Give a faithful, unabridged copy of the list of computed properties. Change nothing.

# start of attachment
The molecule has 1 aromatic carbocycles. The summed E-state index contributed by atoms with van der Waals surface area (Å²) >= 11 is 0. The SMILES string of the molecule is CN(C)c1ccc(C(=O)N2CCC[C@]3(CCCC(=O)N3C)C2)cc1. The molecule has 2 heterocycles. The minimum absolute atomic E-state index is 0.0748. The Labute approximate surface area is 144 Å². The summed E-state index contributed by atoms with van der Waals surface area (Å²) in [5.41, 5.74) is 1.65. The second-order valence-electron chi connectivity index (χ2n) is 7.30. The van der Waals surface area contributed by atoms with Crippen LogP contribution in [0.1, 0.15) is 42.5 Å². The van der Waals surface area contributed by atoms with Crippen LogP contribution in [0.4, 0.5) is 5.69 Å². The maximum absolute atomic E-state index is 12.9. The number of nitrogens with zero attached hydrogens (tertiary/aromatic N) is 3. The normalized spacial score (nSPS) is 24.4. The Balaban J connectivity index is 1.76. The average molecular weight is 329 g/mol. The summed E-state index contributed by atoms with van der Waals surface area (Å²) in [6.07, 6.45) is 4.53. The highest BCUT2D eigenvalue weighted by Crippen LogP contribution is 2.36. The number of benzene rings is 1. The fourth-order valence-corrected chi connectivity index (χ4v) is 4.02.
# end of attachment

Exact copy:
The molecule has 1 aromatic carbocycles. The summed E-state index contributed by atoms with van der Waals surface area (Å²) >= 11 is 0. The SMILES string of the molecule is CN(C)c1ccc(C(=O)N2CCC[C@]3(CCCC(=O)N3C)C2)cc1. The molecule has 2 heterocycles. The minimum absolute atomic E-state index is 0.0748. The Labute approximate surface area is 144 Å². The summed E-state index contributed by atoms with van der Waals surface area (Å²) in [5.41, 5.74) is 1.65. The second-order valence-electron chi connectivity index (χ2n) is 7.30. The van der Waals surface area contributed by atoms with Crippen LogP contribution in [0.1, 0.15) is 42.5 Å². The van der Waals surface area contributed by atoms with Crippen LogP contribution in [0.4, 0.5) is 5.69 Å². The maximum absolute atomic E-state index is 12.9. The number of nitrogens with zero attached hydrogens (tertiary/aromatic N) is 3. The normalized spacial score (nSPS) is 24.4. The Balaban J connectivity index is 1.76. The average molecular weight is 329 g/mol. The summed E-state index contributed by atoms with van der Waals surface area (Å²) in [6.07, 6.45) is 4.53. The highest BCUT2D eigenvalue weighted by Crippen LogP contribution is 2.36. The number of benzene rings is 1. The fourth-order valence-corrected chi connectivity index (χ4v) is 4.02.